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Wait a minute? Why are we on threads? Aren't event loops supposed to be **the
way** to do *web-scale programming*? Well... no. Threads are still the medium in
which processors do their jobs. Threads are therefore mighty useful sometimes, even
though you might have to wade through various synchronization primitives.

Threads are used internally to fake the asynchronous nature of all of the system
calls. libuv also uses threads to allow you, the application, to perform a task
asynchronously that is actually blocking, by spawning a thread and collecting
the result when it is done.

Today there are two predominant thread libraries: the Windows threads
implementation and POSIX's :man:`pthreads(7)`. libuv's thread API is analogous to
the pthreads API and often has similar semantics.

A notable aspect of libuv's thread facilities is that it is a self contained
section within libuv. Whereas other features intimately depend on the event
loop and callback principles, threads are complete agnostic, they block as
required, signal errors directly via return values, and, as shown in the
:ref:`first example <thread-create-example>`, don't even require a running
event loop.

libuv's thread API is also very limited since the semantics and syntax of
threads are different on all platforms, with different levels of completeness.

This chapter makes the following assumption: **There is only one event loop,
running in one thread (the main thread)**. No other thread interacts
with the event loop (except using ``uv_async_send``).

Core thread operations

There isn't much here, you just start a thread using ``uv_thread_create()`` and
wait for it to close using ``uv_thread_join()``.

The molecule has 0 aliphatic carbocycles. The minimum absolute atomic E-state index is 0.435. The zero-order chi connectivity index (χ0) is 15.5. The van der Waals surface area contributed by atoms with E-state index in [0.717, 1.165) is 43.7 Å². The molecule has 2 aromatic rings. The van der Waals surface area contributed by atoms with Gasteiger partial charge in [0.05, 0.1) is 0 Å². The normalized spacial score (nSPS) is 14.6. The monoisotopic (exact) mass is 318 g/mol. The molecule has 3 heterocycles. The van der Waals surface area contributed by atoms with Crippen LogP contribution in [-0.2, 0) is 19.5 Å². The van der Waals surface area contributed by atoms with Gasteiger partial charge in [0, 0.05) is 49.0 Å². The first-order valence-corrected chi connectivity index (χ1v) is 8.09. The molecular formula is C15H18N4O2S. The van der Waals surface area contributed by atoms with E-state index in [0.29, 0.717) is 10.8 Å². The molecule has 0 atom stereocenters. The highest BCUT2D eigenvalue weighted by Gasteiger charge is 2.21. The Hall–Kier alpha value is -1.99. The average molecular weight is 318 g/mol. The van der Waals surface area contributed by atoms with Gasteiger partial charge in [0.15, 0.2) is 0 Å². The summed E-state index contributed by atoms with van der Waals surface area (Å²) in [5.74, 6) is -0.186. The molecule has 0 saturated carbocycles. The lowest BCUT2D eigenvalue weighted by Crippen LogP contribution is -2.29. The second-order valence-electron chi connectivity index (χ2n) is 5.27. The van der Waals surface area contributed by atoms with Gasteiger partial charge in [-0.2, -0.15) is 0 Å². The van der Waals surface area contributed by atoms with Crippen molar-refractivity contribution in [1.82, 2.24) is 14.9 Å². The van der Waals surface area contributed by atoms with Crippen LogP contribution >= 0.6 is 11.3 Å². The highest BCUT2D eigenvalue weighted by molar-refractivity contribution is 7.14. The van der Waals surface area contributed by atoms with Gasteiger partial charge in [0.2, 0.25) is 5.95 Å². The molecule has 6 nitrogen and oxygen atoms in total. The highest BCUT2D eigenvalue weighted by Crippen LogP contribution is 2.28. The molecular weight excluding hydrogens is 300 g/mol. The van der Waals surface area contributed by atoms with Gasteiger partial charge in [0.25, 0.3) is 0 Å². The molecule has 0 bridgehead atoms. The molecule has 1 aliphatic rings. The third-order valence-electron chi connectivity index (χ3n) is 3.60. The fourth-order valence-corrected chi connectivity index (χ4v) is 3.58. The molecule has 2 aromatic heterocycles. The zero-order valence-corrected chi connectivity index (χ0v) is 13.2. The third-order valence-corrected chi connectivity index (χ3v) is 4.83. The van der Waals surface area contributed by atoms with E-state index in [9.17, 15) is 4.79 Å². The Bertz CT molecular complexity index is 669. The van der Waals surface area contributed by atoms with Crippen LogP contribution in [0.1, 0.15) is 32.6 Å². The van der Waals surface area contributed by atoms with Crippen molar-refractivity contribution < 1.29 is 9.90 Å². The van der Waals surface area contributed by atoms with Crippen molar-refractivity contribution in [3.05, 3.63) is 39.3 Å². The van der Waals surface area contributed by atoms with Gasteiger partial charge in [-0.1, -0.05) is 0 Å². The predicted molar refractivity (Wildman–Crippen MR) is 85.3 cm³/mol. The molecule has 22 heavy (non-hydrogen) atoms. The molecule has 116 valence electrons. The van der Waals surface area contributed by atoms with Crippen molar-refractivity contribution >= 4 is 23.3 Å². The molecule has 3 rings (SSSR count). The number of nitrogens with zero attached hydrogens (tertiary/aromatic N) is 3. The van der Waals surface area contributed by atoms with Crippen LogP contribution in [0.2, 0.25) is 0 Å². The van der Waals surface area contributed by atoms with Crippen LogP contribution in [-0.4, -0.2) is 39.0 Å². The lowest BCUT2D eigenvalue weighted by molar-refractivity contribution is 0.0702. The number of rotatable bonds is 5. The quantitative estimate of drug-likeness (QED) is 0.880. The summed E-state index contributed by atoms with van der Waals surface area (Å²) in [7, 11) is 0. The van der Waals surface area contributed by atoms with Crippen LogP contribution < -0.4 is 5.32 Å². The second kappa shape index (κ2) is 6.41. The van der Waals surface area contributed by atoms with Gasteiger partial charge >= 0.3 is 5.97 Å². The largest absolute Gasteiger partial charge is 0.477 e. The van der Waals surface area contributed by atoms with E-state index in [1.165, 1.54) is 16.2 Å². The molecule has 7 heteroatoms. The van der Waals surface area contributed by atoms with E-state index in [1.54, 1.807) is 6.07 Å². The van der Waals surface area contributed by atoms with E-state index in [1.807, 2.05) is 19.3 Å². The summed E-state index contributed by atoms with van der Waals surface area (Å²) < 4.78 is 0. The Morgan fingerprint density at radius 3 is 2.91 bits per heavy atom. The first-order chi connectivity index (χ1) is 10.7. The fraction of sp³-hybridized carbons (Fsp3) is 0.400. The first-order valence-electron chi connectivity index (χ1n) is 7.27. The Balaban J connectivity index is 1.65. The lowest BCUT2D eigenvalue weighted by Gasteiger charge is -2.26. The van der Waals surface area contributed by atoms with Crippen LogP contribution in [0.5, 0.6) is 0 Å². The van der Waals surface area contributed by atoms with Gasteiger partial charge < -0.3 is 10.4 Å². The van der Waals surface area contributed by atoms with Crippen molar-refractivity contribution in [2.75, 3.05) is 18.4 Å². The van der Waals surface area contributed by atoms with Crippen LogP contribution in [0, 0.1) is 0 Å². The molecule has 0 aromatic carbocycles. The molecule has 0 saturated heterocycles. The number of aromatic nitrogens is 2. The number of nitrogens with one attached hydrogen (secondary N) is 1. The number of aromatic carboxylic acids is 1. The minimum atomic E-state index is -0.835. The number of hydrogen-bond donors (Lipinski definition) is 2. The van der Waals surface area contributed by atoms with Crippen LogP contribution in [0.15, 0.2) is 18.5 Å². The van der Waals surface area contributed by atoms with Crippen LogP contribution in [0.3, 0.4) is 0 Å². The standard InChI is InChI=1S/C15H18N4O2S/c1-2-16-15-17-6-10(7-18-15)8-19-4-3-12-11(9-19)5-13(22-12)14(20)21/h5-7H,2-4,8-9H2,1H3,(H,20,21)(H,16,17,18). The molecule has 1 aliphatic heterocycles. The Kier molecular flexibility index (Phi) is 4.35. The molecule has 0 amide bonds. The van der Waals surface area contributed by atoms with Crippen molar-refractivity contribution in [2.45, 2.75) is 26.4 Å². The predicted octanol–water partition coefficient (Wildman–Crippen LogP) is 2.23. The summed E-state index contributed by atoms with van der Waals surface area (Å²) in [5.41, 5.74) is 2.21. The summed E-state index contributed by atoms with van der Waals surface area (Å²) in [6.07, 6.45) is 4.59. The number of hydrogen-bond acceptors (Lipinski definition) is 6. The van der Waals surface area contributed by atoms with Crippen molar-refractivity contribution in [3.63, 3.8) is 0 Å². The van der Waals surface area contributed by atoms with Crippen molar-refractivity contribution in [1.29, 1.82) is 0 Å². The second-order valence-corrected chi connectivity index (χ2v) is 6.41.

.. _thread-create-example:

.. rubric:: thread-create/main.c
.. literalinclude:: ../../code/thread-create/main.c
    :lines: 26-36
    :emphasize-lines: 3-7

.. tip::

    ``uv_thread_t`` is just an alias for ``pthread_t`` on Unix, but this is an
    implementation detail, avoid depending on it to always be true.

The second parameter is the function which will serve as the entry point for
the thread, the last parameter is a ``void *`` argument which can be used to pass
custom parameters to the thread. The function ``hare`` will now run in a separate
thread, scheduled pre-emptively by the operating system:

.. rubric:: thread-create/main.c
.. literalinclude:: ../../code/thread-create/main.c
    :lines: 6-14
    :emphasize-lines: 2

Unlike ``pthread_join()`` which allows the target thread to pass back a value to
the calling thread using a second parameter, ``uv_thread_join()`` does not. To
send values use :ref:`inter-thread-communication`.

Synchronization Primitives

This section is purposely spartan. This book is not about threads, so I only
catalogue any surprises in the libuv APIs here. For the rest you can look at
the :man:`pthreads(7)` man pages.


The mutex functions are a **direct** map to the pthread equivalents.

.. rubric:: libuv mutex functions
.. code-block:: c

    int uv_mutex_init(uv_mutex_t* handle);
    int uv_mutex_init_recursive(uv_mutex_t* handle);
    void uv_mutex_destroy(uv_mutex_t* handle);
    void uv_mutex_lock(uv_mutex_t* handle);
    int uv_mutex_trylock(uv_mutex_t* handle);
    void uv_mutex_unlock(uv_mutex_t* handle);

The ``uv_mutex_init()``, ``uv_mutex_init_recursive()`` and ``uv_mutex_trylock()``
functions will return 0 on success, and an error code otherwise.

If `libuv` has been compiled with debugging enabled, ``uv_mutex_destroy()``,
``uv_mutex_lock()`` and ``uv_mutex_unlock()`` will ``abort()`` on error.
Similarly ``uv_mutex_trylock()`` will abort if the error is anything *other
than* ``EAGAIN`` or ``EBUSY``.

Recursive mutexes are supported, but you should not rely on them. Also, they
should not be used with ``uv_cond_t`` variables.

The default BSD mutex implementation will raise an error if a thread which has
locked a mutex attempts to lock it again. For example, a construct like::

    uv_thread_create(thread_id, entry, (void *)a_mutex);
    // more things here

can be used to wait until another thread initializes some stuff and then
unlocks ``a_mutex`` but will lead to your program crashing if in debug mode, or
return an error in the second call to ``uv_mutex_lock()``.

.. note::

    Mutexes on Windows are always recursive.


Read-write locks are a more granular access mechanism. Two readers can access
shared memory at the same time. A writer may not acquire the lock when it is
held by a reader. A reader or writer may not acquire a lock when a writer is
holding it. Read-write locks are frequently used in databases. Here is a toy

.. rubric:: locks/main.c - simple rwlocks
.. literalinclude:: ../../code/locks/main.c
    :emphasize-lines: 13,16,27,31,42,55